A data-driven linguistic characterization of hallucinated voices in clinical and non-clinical voice-hearers

Hugo Corona Hernández*, Sanne Brederoo, Janna de Boer, I. E. C. Sommer

*Corresponding author for this work

Research output: Contribution to journalArticleAcademicpeer-review

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Abstract

Background: Auditory verbal hallucinations (AVHs) are heterogeneous regarding phenomenology and etiology. This has led to the proposal of AVHs subtypes. Distinguishing AVHs subtypes can inform AVHs neurocognitive models and also have implications for clinical practice. A scarcely studied source of heterogeneity relates to the AVHs linguistic characteristics. Therefore, in this study we investigate whether linguistic features distinguish AVHs subtypes, and whether linguistic AVH-subtypes are associated with phenomenology and voice-hearers'
clinical status.
Methods: Twenty-one clinical and nineteen non-clinical voice-hearers participated in this study. Participants were instructed to repeat verbatim their AVHs just after experiencing them. AVH-repetitions were audio-recorded and transcribed. AVHs phenomenology was assessed using the Auditory Hallucinations Rating Scale of the Psychotic Symptom Rating Scales. Hierarchical clustering analyses without a priori group dichotomization were performed using quantitative measures of sixteen linguistic features to distinguish sets of AVHs.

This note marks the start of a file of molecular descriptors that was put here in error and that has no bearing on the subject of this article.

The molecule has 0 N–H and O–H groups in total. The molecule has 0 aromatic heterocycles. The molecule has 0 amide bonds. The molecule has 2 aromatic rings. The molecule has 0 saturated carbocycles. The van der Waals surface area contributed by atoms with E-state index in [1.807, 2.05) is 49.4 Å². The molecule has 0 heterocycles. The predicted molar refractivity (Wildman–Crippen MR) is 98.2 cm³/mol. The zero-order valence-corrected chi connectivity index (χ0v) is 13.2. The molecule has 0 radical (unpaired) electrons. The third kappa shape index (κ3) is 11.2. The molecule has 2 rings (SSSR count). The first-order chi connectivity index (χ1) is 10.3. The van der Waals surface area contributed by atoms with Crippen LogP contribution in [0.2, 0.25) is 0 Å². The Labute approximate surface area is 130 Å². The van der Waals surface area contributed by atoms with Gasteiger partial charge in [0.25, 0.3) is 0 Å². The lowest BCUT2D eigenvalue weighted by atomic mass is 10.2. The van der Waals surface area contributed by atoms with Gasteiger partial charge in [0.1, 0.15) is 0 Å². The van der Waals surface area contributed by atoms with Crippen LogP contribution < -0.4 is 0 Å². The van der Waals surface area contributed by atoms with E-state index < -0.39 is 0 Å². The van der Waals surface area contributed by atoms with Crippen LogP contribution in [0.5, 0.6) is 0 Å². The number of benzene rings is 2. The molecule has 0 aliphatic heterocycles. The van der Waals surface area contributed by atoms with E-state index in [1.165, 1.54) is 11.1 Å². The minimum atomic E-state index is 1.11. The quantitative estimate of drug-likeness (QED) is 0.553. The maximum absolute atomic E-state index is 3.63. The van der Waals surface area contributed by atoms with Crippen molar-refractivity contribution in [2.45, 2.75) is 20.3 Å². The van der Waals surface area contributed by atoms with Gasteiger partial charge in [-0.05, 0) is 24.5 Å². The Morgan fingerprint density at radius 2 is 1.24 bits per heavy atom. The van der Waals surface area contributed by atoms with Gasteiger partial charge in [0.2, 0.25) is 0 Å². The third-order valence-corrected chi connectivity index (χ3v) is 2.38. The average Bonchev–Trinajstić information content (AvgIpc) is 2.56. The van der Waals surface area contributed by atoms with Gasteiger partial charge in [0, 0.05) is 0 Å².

Results: A two-AVHs-cluster solution best partitioned the data. AVHs-clusters significantly differed in linguistic features (p < .001); AVHs phenomenology (p < .001); and distribution of clinical voice-hearers (p < .001). The “expanded-AVHs” cluster was characterized by more determiners, more prepositions, longer utterances (all p < .01), and mainly contained non-clinical voice-hearers. The “compact-AVHs” cluster had fewer determiners and prepositions, shorter utterances (all p < .01), more negative content, higher degree of negativity (both p < .05), and predominantly came from clinical voice-hearers.
Discussion: Two voice-speech clusters were recognized, differing in syntactic-grammatical complexity and negative phenomenology. Our results suggest clinical voice-hearers often hear negative, “compact-voices”, understandable under Broca's right hemisphere homologue and memory-based mechanisms. Conversely, non-clinical voice-hearers experience “expanded-voices”, better accounted by inner speech AVHs models.
Original languageEnglish
Pages (from-to)210-217
Number of pages8
JournalSchizophrenia Research
Volume241
DOIs
Publication statusPublished - 1-Mar-2022

Keywords

  • Auditory verbal hallucinations
  • Clustering
  • Linguistics
  • Phenomenology
  • Schizophrenia
  • Voice-hearers

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